Gross profit and net profit are important financial metrics in any small business, and knowing the difference between them is vital in understanding the performance of your business.
Here’s what you need to know….
What is gross profit?
Quite simply, your business makes a gross profit when your sales revenue (i.e. units sold x sales price) exceeds your direct expenses – these are the total costs related to manufacturing and selling your products and/or service (also referred to as the cost of goods sold (COGS) or cost of sales, and includes everything that’s directly connected to creating and selling your product and/or service).
What type of costs fall under the COGS?
Anything that’s directly related to the cost of creating and selling your product and/or service. For example, labour that’s used to create that product and/or service; materials; shipping; supply; equipment and repairs etc. will all fall under COGS.
What type of costs aren’t included under the COGS?
Any business costs that aren’t directly related to the production and delivery of your product and/or service. This may include rent, insurances and salaries.
How do I calculate gross profit?
The calculation for gross profit is straightforward, as long as you’ve got all of your COGS recorded accurately.
Revenue – COGS = Gross Profit
What is a gross profit margin and how do I calculate it?
Gross profit margin is a measure of profitability that shows the percentage of revenue that exceeds the COGS.
It is calculated as a percentage, and is worked out like this:
Gross Profit / (Total Revenue x 100) = Gross Profit Margin
What is a good gross profit margin?
Your gross profit margin will depend on the type of product you’re selling…if you’re selling low volume goods your gross profit margin will generally need to be higher than if you’re selling high volume goods.
A higher margin is usually preferred, as this would indicate a company is selling inventory for a higher profit. Generally speaking, the greater your gross profit margin, the lower the volume of sales required – a gross profit margin of 50-70% would be considered healthy (the gross profit margin provides a general indication of a company’s profitability).
Why is it important to know your gross profit?
Your gross profit is a great indicator of how economically you’re using labour and how much it’s costing you to make your goods and/or deliver your service. It gives you valuable insight into your pricing policy and can help you identify opportunities to reduce some of the costs you encounter, and gives you a solid idea of the viability of your business long-term.
If the cost of delivering any aspect of your product and/or service increases, your gross profit will decrease, meaning you’ve got less money to spend on running the business.
Essentially, gross profit is used to estimate a company’s profitability.
What is net profit?
While gross profit gives you clarity on how much it’s costing to deliver your goods and/or service, net profit gives you clarity on how much money you’re making as a business, when factoring in every expense the business incurs (i.e. total expenses). The costs that aren’t directly related to the production and sale of goods or services are operating expenses and this is included in the total expenses figure.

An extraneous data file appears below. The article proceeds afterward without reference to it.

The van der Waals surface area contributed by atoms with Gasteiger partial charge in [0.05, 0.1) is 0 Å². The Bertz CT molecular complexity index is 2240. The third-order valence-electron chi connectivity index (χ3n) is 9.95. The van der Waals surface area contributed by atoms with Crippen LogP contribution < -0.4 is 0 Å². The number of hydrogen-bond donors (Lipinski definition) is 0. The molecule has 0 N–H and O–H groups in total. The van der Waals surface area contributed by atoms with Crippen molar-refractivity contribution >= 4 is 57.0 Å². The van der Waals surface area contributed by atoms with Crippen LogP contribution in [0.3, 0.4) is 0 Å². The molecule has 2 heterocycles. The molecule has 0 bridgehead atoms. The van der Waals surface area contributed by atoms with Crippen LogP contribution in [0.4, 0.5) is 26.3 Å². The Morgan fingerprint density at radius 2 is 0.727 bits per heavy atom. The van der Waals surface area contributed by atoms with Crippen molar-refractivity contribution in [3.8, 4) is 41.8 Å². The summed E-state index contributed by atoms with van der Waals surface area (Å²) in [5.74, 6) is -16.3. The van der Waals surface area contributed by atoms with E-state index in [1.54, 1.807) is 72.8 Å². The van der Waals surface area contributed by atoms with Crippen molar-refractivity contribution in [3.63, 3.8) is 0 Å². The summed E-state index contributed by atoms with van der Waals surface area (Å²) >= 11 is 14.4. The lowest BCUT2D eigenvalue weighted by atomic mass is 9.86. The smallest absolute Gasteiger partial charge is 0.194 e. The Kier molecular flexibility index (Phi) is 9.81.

By subtracting operating costs from your gross profit you can calculate your operating profit, and by further subtracting your interest and taxes from you operating profit, you can calculate your net profit, i.e. net profit is how much money you have left after all costs and expenses have been accounted for.
What costs should be included when calculating net profit?
COGS, along with everything that goes out: including rent or mortgage, insurances, taxes, depreciation, overheads, salaries, bank fees and legal bills.
What shouldn’t be included when calculating net profit?
Nothing. Every outgoing(expense) the business has, must be included in the net profit calculation.
How do I calculate net profit?
Net profit is calculated by subtracting your total expenses (COGS + operating expenses) from your total revenue:
Total Revenue – Total Expenses = Net Profit
What is a net profit margin, how do I calculate it?
The net profit margin measures how much profit is generated as a percentage of revenue. You can work out your net profit margin by dividing your net profit by your total revenue.
Net Profit / Total Revenue = Net Profit Margin
What is a good net profit margin?
The answer to this question will differ, based on which industry you operate in – generally, & 20% is a good net profit margin.
Why is it important to know your net profit?
Your net profit margin ultimately shows how successful the company is and is a key factor in determining performance. It shows a company’s performance over the course of a year and is the figure the company can then use to make decisions around future investment(s) and company growth..
By comparing the gross and net profit, you can get valuable insights into where money is being spent in the ‘operational’ side of the business, and work towards operating more efficiently (if there’s an opportunity to do so).
What if I have a negative net profit?
It depends on a few factors, for example: the age of the business, market conditions and trends etc. Some new businesses may project to make a loss for the first few years while, as the business gets established – and that’s fine, so long as it’s part of the plan. If you encounter unforeseen circumstances that damage your profits, however, it’s smart to take stock and devise a plan to address the challenges you’ve identified.
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